Tesla Signs 75,000 Ton Battery Deal With Talon
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Tesla Signs 75,000 Ton Battery Deal With Talon

Tesla has just signed a 75,000 ton battery deal with Talon for its 4680 battery cells. This is a large deal and is another step for Tesla in acquiring the huge amount of raw materials it will need for its auto and energy business.
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Tesla Signs 75,000 Ton Battery Deal With Talon

Tesla will buy 75,000 tons of nickel over 6 years from Talon. Tesla also agrees to buy cobalt and iron ore from Talon. It's enough nickel for 1.6 million vehicles over 6 years. This will help Tesla produce more vehicles and use 4680 battery cells.

Reuters reported that Tesla has signed its first nickel supply deal. Talon is a raw material miner located in Minnesota in the United States. There are plans by Talon to make the materials in a way that is more environmentally friendly.

Tesla expects the price and scarcity of nickel to increase over the coming years as nickel becomes more of a scarce and demanded resource. Electric vehicles are going to become main stream.

This is an innovative partnership between Tesla and Talon for Talon to be responsible for batter materials directly from the mine and then put in the battery cathode.

Talon commits to meeting the highest standards for responsible production and has the lowest CO2 footprint in the mining industry. This is one of the likely reasons that Tesla chose to partner with Talon.

Tesla and Talon Agreement Highlights

Under the terms set out in the agreement, Tesla has committed to purchase 75,000 metric tons, which is about 165 million lbs. of nickel in concentrate, representing a portion of the metals projected to be produced from the Tamarack Nickel Project.

Tesla also has a preferential right under the agreement to negotiate the purchase of additional nickel concentrate over and above the initial 75,000 metric ton commitment.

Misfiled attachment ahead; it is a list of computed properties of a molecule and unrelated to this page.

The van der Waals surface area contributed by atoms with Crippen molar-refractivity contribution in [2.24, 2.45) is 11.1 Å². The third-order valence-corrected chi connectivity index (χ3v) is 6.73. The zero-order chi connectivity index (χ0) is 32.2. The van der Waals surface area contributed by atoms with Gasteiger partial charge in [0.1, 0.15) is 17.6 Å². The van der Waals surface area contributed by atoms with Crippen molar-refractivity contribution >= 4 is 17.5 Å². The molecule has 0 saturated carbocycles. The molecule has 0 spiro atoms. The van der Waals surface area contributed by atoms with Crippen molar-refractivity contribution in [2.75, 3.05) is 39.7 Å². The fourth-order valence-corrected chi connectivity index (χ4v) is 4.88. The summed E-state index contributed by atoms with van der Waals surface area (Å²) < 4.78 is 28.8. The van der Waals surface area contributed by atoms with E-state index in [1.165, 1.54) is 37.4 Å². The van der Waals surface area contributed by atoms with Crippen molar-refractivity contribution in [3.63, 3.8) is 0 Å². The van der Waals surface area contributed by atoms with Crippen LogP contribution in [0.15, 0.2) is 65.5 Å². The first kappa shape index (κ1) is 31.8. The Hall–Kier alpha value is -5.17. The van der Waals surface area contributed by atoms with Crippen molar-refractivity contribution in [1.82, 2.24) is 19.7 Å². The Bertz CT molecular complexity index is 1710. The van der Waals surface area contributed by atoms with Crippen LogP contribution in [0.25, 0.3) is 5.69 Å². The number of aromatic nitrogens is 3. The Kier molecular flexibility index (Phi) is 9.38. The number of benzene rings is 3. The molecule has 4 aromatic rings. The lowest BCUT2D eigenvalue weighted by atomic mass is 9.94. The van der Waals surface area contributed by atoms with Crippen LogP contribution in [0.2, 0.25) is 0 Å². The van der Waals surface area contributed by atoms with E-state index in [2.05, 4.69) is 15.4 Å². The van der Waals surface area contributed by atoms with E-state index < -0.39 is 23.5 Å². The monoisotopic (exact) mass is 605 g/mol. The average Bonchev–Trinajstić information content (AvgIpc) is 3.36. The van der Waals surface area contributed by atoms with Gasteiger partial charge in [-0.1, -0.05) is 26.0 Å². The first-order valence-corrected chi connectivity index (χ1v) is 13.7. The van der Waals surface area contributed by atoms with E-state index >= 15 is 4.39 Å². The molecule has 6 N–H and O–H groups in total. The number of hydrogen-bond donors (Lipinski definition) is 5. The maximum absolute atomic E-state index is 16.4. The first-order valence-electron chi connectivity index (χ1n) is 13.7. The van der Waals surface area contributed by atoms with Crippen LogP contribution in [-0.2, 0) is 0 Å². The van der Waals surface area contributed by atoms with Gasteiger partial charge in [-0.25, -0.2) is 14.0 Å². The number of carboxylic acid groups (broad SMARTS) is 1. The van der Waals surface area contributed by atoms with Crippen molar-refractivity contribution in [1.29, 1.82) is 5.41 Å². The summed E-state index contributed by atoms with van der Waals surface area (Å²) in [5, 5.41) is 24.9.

Because the initial nickel will help produce 1.6 million vehicles, I believe Tesla will likely take advantage of the right to negotiate the purchase of additional nickel. Tesla will need a lot more vehicles.

The term of the agreement is six 6 years or until a total of 75,000 metric tons (165 million lbs.) of nickel in concentrate has been produced and delivered to Tesla.

The agreement is conditional upon:
(i) Talon earning a 60% interest in the Tamarack Nickel Project
(ii) Talon commencing commercial production at the Tamarack Nickel Project
(iii) the parties completing negotiations and executing detailed supply terms and conditions.

Talon will use commercially reasonable efforts to achieve commercial production on or before January 1, 2026 at the Tamarack Nickel Project, which may be extended by the agreement of the parties for up to 12 months following which Tesla has a right to terminate the agreement and Talon may elect to sell to other parties.

The purchase price to be paid by Tesla for the nickel in concentrate will be linked to the London Metals Exchange (LME) official cash settlement price for nickel. The parties have also agreed to share in any additional economics derived from by-products extracted from the nickel concentrate, such as iron and cobalt.

This is a great deal and there is going to be more and more of these partnerships between Tesla and other raw material miners. The big question I have is, what are the other legacy auto makers and EV startups going to do for the raw materials for their batteries? Where are they getting their supplies?


Will this deal help Tesla get more 4680 battery cells? Will Tesla increase the amount of nickel it gets from Talon? Are there more deals to come after this?

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Jeremy Johnson is a Tesla investor and supporter. He first invested in Tesla in 2017 after years of following Elon Musk and admiring his work ethic and intelligence. Since then, he's become a Tesla bull, covering anything about Tesla he can find, while also dabbling in other electric vehicle companies. Jeremy covers Tesla developments at Torque News. You can follow him on Twitter or LinkedIn to stay in touch and follow his Tesla news coverage on Torque News.

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